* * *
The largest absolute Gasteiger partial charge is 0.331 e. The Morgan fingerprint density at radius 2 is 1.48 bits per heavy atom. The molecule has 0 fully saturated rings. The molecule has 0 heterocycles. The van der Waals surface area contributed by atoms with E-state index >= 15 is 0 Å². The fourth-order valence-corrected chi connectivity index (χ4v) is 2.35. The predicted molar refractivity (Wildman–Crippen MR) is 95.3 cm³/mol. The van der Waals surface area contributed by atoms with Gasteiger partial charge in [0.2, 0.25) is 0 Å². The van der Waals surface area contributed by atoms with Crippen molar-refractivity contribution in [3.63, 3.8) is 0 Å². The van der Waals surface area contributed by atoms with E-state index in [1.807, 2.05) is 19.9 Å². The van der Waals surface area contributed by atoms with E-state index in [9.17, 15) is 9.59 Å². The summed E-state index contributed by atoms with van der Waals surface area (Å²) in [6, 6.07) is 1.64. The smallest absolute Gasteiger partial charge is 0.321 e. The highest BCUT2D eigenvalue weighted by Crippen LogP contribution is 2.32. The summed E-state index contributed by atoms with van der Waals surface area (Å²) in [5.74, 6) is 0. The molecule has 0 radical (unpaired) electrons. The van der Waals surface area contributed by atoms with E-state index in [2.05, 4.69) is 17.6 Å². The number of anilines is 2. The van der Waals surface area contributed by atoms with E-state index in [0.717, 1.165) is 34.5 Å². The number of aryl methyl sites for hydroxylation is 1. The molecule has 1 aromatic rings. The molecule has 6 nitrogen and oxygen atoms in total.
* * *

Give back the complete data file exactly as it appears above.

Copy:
The largest absolute Gasteiger partial charge is 0.331 e. The Morgan fingerprint density at radius 2 is 1.48 bits per heavy atom. The molecule has 0 fully saturated rings. The molecule has 0 heterocycles. The van der Waals surface area contributed by atoms with E-state index >= 15 is 0 Å². The fourth-order valence-corrected chi connectivity index (χ4v) is 2.35. The predicted molar refractivity (Wildman–Crippen MR) is 95.3 cm³/mol. The van der Waals surface area contributed by atoms with Gasteiger partial charge in [0.2, 0.25) is 0 Å². The van der Waals surface area contributed by atoms with Crippen molar-refractivity contribution in [3.63, 3.8) is 0 Å². The van der Waals surface area contributed by atoms with E-state index in [1.807, 2.05) is 19.9 Å². The van der Waals surface area contributed by atoms with E-state index in [9.17, 15) is 9.59 Å². The summed E-state index contributed by atoms with van der Waals surface area (Å²) in [6, 6.07) is 1.64. The smallest absolute Gasteiger partial charge is 0.321 e. The highest BCUT2D eigenvalue weighted by Crippen LogP contribution is 2.32. The summed E-state index contributed by atoms with van der Waals surface area (Å²) in [5.74, 6) is 0. The molecule has 0 radical (unpaired) electrons. The van der Waals surface area contributed by atoms with E-state index in [2.05, 4.69) is 17.6 Å². The number of anilines is 2. The van der Waals surface area contributed by atoms with E-state index in [0.717, 1.165) is 34.5 Å². The number of aryl methyl sites for hydroxylation is 1. The molecule has 1 aromatic rings. The molecule has 6 nitrogen and oxygen atoms in total.